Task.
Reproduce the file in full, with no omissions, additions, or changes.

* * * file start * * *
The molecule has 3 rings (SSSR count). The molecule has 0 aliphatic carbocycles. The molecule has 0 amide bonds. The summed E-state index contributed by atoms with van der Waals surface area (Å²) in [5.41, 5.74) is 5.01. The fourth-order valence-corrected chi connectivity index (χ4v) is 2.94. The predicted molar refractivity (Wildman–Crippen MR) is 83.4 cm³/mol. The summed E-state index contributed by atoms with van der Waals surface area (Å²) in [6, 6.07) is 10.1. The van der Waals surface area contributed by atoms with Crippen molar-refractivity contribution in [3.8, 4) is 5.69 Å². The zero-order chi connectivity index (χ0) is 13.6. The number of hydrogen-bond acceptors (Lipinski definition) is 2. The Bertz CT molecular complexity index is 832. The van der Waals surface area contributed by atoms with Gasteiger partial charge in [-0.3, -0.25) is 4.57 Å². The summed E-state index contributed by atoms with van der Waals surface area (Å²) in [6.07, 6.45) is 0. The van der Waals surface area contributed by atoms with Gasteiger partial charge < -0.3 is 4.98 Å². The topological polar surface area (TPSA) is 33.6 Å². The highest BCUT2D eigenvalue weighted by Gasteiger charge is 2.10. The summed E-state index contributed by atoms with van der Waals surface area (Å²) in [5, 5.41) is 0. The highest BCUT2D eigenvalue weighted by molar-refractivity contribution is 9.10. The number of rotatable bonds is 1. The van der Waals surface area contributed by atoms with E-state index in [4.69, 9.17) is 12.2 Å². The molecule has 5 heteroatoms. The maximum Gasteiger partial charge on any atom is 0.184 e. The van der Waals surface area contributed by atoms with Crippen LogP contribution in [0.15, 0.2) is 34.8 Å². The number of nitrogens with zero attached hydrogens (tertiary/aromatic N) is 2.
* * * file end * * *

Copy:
The molecule has 3 rings (SSSR count). The molecule has 0 aliphatic carbocycles. The molecule has 0 amide bonds. The summed E-state index contributed by atoms with van der Waals surface area (Å²) in [5.41, 5.74) is 5.01. The fourth-order valence-corrected chi connectivity index (χ4v) is 2.94. The predicted molar refractivity (Wildman–Crippen MR) is 83.4 cm³/mol. The summed E-state index contributed by atoms with van der Waals surface area (Å²) in [6, 6.07) is 10.1. The van der Waals surface area contributed by atoms with Crippen molar-refractivity contribution in [3.8, 4) is 5.69 Å². The zero-order chi connectivity index (χ0) is 13.6. The number of hydrogen-bond acceptors (Lipinski definition) is 2. The Bertz CT molecular complexity index is 832. The van der Waals surface area contributed by atoms with Gasteiger partial charge in [-0.3, -0.25) is 4.57 Å². The summed E-state index contributed by atoms with van der Waals surface area (Å²) in [6.07, 6.45) is 0. The van der Waals surface area contributed by atoms with Gasteiger partial charge < -0.3 is 4.98 Å². The topological polar surface area (TPSA) is 33.6 Å². The highest BCUT2D eigenvalue weighted by Gasteiger charge is 2.10. The summed E-state index contributed by atoms with van der Waals surface area (Å²) in [5, 5.41) is 0. The highest BCUT2D eigenvalue weighted by molar-refractivity contribution is 9.10. The number of rotatable bonds is 1. The van der Waals surface area contributed by atoms with E-state index in [4.69, 9.17) is 12.2 Å². The molecule has 5 heteroatoms. The maximum Gasteiger partial charge on any atom is 0.184 e. The van der Waals surface area contributed by atoms with Crippen LogP contribution in [0.15, 0.2) is 34.8 Å². The number of nitrogens with zero attached hydrogens (tertiary/aromatic N) is 2.